« Continue Browsing

e-mail article Print     e-mail article E-mail

Carol Bradley Bursack, Published May 25 2013

Minding our Elders: Choosing assisted living facility challenging

DEAR CAROL: My mom has mild Alzheimer’s disease and really shouldn’t live alone anymore. I’ve been helping her look at assisted living facilities and we’ve narrowed our choices to two. One is nicer than the other, but more expensive. We feel Mom can pay for approximately five years at the nicest AL, but if she lives longer than that she’d have to move because of money issues. If she took the less nice one now, she could stay longer. How do people make these decisions when so much is unknown? – Nichole

DEAR NICHOLE: As you indicated, we can’t know what will happen in the future. We can plan, but we have to be prepared to make adjustments in our plans – sometimes major adjustments.

You are wise to take this step while your mom can still take part in choosing a home and before her disease progresses to the point where she is frightened by changes in routine or environment. Unless your mom has a strong preference, I think I’d base the decision on how much difference there is between the two facilities. If the less desirable assisted living center is significantly deficient, then I’d go with the nicer one. If there isn’t a lot of difference, and all other things are equal, I’d take the lower priced facility because that could mean your mom may not have to move when her money begins to run down.

An important thing to consider, though, is whether or not the facilities have memory care units. It doesn’t sound like your mom needs that type of comprehensive care yet, so she probably wouldn’t start in a memory unit. However, if the facility has a designated dementia/memory unit, an eventual move to that kind of specialized care within the same facility may be less traumatic for her than moving to a completely different ALF. The less a person with dementia has to move the better, because moving to an unfamiliar home, or even a different room, can be upsetting.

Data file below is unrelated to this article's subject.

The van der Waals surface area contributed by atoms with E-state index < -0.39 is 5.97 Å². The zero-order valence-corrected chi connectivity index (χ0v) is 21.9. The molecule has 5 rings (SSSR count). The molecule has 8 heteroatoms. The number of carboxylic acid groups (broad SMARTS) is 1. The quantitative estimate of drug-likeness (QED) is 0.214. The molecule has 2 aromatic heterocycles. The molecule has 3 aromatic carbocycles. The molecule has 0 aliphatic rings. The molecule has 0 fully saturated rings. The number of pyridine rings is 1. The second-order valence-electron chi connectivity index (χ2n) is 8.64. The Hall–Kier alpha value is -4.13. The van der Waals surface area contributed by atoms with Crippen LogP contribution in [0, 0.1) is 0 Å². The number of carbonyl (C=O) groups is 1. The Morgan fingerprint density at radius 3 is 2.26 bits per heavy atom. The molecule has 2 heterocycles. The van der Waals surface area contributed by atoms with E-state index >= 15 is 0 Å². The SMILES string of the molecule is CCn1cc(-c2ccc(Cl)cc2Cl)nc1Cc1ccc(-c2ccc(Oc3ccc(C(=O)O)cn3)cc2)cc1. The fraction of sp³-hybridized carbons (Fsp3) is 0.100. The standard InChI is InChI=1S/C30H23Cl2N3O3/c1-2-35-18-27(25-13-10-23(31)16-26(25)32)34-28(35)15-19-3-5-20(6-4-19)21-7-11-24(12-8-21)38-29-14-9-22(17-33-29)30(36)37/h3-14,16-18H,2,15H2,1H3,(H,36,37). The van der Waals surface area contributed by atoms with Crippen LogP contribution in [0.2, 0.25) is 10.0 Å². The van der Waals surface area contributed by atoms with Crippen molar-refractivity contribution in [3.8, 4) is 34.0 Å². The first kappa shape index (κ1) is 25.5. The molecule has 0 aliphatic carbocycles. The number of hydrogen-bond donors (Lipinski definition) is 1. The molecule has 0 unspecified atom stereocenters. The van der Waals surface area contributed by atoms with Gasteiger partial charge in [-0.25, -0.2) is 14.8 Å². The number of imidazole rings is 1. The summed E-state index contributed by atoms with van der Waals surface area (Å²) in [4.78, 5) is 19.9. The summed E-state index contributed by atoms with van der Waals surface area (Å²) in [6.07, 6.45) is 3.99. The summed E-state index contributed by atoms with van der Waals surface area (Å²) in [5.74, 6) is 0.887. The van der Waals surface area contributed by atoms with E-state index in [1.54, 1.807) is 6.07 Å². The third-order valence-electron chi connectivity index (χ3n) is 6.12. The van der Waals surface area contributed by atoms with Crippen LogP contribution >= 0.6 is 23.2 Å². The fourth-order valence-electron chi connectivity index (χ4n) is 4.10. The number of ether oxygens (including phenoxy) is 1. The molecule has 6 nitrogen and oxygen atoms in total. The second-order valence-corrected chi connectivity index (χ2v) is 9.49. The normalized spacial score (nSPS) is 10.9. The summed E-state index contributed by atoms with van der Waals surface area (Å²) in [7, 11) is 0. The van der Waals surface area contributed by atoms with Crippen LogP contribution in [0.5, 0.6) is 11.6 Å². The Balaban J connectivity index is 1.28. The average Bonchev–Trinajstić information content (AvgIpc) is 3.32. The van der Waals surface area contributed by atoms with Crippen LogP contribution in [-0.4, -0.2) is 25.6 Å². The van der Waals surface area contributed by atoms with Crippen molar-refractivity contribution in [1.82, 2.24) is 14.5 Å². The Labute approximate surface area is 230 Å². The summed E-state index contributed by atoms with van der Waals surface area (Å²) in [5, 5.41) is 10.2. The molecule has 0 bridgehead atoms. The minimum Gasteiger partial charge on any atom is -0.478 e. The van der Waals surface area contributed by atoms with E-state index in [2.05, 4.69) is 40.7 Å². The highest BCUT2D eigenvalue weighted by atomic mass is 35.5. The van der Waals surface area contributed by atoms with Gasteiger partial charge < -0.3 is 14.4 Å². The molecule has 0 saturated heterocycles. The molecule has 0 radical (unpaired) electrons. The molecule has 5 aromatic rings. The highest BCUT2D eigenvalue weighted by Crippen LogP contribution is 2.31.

Remember, too, that if your mom has other significant health issues she may eventually need to move from assisted living to a nursing home. What I’m saying is that no matter how well you plan, your mom may have to move from the room or facility that you choose now to a more advanced care option.

Whatever decision you make, don’t blame yourself if down the road you wish that you’d made a different decision. That’s one of the hazards of caregiving. We have to do the best we can with the information and assets we have available at the time.


Carol Bradley Bursack is the author of a support book on caregiving and runs a website supporting caregivers at www.mindingourelders.com. She can be reached at carol@mindingourelders.com.